The real stars of the film are the three generations of the Park family, a fractured group living in Seoul who band together when the creature takes the youngest member of the family and stores her away for future eating. The first clue that The Host is unlike so many other monster movies is that the creature appears right at the beginning of the film, in broad daylight. Bong is not interested in hiding his creation, or parceling stolen looks until a big reveal near the end. Nope, he wants us to become overly familiar with his freakish being, every slimy scale, fin, tail and other unidentifiable appendages. If anything, we see less and less of the monster as the film goes on and as the family's story to find the little girl takes over. The suspense comes more from anticipating the creature's return. But when it attacks, it is quick and ferocious. Although the monster does eat humans, The Host is largely a bloodless affair, with a few choice exceptions.

Even when the monster is on screen, it's not always in the foreground. Often, large groups of people are running from it, and while the fleeing masses are in the foreground, you catch glimpses of the beast as it closes in on them from behind. The effect is awesome and terrifying. As easy as it would be to draw parallels between The Host and Japanese horror flicks like Godzilla, the comparisons don't quite hold up. First of all, there's no Raymond Burr. But more importantly, the emphasis on the dysfunctional family attempting to mend its differences and become closer makes this film more akin to Jaws or Signs or Poltergeist. And I don't draw these comparisons lightly; I firmly believe that The Host stands right there with some of the great monster offerings in recent years, and, yes, I cringe at the thought of a possible remake from Universal. But if any studio has a strong history with monster movies, it's that one. Let's hope they don't forget what makes this movie stand out from the pack. Don't clutter the remake with attractive teens or hunky heroes. The original has neither. A big part of what makes The Host so perfect is the anti-hero nature of all of the leads. This is one of those films you'll probably have to seek out, folks, but it will be well worth your effort. The film opens at the Landmark Century Center Cinema.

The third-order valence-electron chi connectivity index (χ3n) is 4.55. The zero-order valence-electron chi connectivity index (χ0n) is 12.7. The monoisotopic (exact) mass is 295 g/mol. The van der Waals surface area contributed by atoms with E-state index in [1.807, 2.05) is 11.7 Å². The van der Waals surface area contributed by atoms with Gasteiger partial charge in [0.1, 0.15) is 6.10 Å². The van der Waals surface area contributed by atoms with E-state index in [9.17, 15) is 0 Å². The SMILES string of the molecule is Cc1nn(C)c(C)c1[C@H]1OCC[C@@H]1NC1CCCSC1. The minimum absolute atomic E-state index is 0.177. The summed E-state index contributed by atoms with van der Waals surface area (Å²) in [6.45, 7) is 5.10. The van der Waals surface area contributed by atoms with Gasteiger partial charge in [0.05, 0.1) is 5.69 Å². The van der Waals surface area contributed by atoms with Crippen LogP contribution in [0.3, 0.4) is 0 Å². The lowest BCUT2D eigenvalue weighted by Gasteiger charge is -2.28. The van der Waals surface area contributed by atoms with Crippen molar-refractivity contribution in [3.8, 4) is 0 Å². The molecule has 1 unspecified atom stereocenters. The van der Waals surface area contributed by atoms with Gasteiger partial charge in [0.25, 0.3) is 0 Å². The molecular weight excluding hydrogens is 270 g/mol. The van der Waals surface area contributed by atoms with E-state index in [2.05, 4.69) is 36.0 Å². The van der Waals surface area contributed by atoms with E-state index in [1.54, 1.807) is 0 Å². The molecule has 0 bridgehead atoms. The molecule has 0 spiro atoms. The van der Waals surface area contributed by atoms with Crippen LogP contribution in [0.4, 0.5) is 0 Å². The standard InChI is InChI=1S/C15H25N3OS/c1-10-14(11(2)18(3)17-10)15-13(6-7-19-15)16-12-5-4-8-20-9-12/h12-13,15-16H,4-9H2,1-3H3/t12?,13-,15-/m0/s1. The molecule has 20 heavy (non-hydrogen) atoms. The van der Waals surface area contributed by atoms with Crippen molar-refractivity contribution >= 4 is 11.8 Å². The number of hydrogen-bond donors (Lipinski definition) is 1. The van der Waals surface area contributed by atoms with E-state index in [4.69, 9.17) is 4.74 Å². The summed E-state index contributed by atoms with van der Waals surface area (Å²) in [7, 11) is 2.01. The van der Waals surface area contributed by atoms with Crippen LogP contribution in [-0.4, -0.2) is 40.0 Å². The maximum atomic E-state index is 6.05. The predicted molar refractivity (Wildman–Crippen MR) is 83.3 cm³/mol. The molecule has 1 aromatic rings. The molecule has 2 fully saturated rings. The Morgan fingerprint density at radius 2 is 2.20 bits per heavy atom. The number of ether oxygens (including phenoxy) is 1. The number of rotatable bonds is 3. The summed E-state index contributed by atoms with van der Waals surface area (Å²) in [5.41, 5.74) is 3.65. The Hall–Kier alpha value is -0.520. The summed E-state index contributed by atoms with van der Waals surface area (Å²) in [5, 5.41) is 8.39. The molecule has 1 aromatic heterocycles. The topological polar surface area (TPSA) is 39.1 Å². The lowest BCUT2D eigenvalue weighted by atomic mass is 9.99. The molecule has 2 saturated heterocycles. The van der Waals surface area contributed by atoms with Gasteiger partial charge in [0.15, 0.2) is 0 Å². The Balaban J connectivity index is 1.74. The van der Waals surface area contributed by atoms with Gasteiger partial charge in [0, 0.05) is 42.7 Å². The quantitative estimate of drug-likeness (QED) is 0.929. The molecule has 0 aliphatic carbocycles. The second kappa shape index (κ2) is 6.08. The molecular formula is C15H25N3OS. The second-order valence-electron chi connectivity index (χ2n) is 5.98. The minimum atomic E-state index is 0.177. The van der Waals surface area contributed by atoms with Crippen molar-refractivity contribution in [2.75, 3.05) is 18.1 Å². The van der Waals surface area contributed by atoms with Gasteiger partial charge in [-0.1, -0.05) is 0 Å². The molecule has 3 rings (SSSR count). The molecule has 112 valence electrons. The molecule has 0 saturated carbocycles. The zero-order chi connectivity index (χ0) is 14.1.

Starter for 10